In the case of Hellraiser there is plenty of Hell and demons, and fortuitous opportunity is a small wooden box. A box which apparently (the movie is not very clear) provides both the opportunity to inadvertently turn your soul over to the complete control of demons, or, under the right circumstances, to banish those demons. I won’t spoil the movie for you, but I bet you can guess which sort of people get controlled and which get the banishing power. The important thing is how unintentional it was in all cases. In both movies and popular conceptions of demons, the matter of whether you end up being controlled by them or whether you are in a position of chase them away has very little to do with what you actually will to happen. In popular conception, here are some ways you can worship and/or summon demons completely inadvertently:

This last was the focus of a recent radio show rant by Linda Harvey of Mission: America, who said:

The core of Halloween is glittering artificiality, you can pretend to be someone you aren’t’ for a night, you can flirt with danger, you can divine a different destiny, but it is all void of the presence of or will of God. It’s a seduction that says, ‘don’t be afraid, do whatever you want, there’s nothing to fear,’ it’s one of Satan’s oldest tricks. Costume parties are fun but these costumes may even disguise our very souls. Most Christians with a sincere faith acknowledge that there is a demonic realm and that Satan and his minions are at work in the world to deceive humans, so why wouldn’t Halloween provide an extremely useful tool? Mixed in with the fun and games are frightening and disturbing experiences that may leave some children with nightmares. Then there is the flirtation with occult practices that are forbidden in Deuteronomy 18:10-12 and elsewhere, Christians aren’t supposed to be consulting fortune tellers, Ouija boards or palm readers about our future but all are frequently a part of Halloween festivities. ‘But it’s just for fun,’ parents will say, ‘God understands my children are not serious.’ Really? Do your kids know how risky these practices are and that real contact with real demons is quite possible. Satan doesn’t care about our intentions; he will take any willing participant.

Putting aside the fact that that “There’s nothing to fear” was one of the profound messages of divine insight delivered in neurosurgeon Eben Alexander’s trip to paradise, the most important thing here is that the only intentions which matter are those of Satan and his minions. Not even God’s omniscient understanding of the content of the minds and hearts of men is apparently good enough to rescue what would otherwise be completely morally neutral acts of fun from actually being rituals to deliver souls into demonic control and presumably a very warm afterlife. Believing in Satan and demons means that there are evil agents in the world actively trying to pull your soul away from God’s embrace, and they can do by means which coincidentally look just like the ways to have the most fun.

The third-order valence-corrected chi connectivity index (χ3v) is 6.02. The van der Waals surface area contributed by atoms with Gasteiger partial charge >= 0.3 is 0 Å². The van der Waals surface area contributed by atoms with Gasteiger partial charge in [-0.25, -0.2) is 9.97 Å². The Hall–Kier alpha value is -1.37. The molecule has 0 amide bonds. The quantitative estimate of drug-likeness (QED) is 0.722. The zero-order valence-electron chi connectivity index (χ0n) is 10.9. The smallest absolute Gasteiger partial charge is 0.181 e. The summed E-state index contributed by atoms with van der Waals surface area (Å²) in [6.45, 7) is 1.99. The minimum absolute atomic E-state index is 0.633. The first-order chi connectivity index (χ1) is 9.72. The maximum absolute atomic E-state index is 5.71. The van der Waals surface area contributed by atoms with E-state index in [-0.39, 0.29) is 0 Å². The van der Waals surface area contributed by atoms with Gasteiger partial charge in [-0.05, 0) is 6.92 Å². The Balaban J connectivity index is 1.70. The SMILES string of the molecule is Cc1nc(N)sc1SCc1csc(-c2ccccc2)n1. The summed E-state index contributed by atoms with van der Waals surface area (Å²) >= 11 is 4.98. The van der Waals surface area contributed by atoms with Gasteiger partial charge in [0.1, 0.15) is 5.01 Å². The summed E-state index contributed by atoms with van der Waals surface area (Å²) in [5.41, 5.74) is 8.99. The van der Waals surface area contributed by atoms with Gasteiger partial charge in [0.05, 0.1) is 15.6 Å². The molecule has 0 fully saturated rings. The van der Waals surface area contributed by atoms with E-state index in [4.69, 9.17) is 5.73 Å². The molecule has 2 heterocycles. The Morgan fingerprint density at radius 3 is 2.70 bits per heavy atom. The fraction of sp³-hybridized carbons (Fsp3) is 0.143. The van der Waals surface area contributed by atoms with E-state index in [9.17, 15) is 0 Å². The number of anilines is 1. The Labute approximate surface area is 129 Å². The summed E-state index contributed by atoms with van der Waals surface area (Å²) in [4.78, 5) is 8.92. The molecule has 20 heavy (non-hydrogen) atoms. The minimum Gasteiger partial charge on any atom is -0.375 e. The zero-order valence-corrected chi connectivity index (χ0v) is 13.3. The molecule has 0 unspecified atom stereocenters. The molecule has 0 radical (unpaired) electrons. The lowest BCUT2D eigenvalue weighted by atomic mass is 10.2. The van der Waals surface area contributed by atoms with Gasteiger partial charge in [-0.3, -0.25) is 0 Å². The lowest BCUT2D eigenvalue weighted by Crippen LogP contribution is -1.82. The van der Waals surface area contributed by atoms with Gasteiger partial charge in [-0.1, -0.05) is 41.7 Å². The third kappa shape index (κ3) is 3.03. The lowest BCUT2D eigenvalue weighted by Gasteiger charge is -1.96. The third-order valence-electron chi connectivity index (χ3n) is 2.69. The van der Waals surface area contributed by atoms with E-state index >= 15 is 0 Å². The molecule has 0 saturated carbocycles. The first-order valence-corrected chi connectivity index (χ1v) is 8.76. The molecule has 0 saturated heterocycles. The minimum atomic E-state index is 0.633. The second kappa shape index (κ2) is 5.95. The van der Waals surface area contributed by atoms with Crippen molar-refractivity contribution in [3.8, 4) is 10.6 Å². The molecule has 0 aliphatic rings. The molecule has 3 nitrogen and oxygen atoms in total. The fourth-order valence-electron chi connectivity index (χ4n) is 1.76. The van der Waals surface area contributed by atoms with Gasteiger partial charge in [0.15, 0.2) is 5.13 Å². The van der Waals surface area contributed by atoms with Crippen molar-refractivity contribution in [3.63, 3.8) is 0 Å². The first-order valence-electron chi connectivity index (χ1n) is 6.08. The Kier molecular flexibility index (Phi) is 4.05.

The arguments that practicing yoga is demonic center around the notion that you’re actually practicing the rituals of another religion, and if you’re doing that (knowingly or unknowingly) then you’re obviously not conforming properly to your own religion. And since there are no other gods but God, you can’t actually be worshipping the gods of other religions by mistake. What you are doing, then, is demonic. Since it is not God-focused, it must be Satan-focused, since Satan wants you to turn your attention from God. As if there isn’t enough pain and suffering going on in the world occurring naturally, accidentally, and deliberately by the acts of the malicious, we have to worry about accidentally serving Satan by being influenced by demons to commit ungodly acts which don’t appear ungodly because they harm nobody and actually seem fun, helpful, and/or educational.

The lesson of demon-believing Christianity seems uncannily like the lesson of horror movies, doesn’t it? Evil is actively working in the world to cause you to suffer and die. You will likely suffer more if you’re even slightly bad, but being good– according to rather questionable rules we’ve made– is not enough to save you. You must also be lucky enough to be given an unlikely and seemingly arbitrary opportunity, and you must seize on that opportunity in order to have any hope of surviving. If you ignore these rules and this opportunity in favor of enjoying yourself and doing what you think is right, you will unwittingly serve the interests of the evil agents and ultimately become theirs.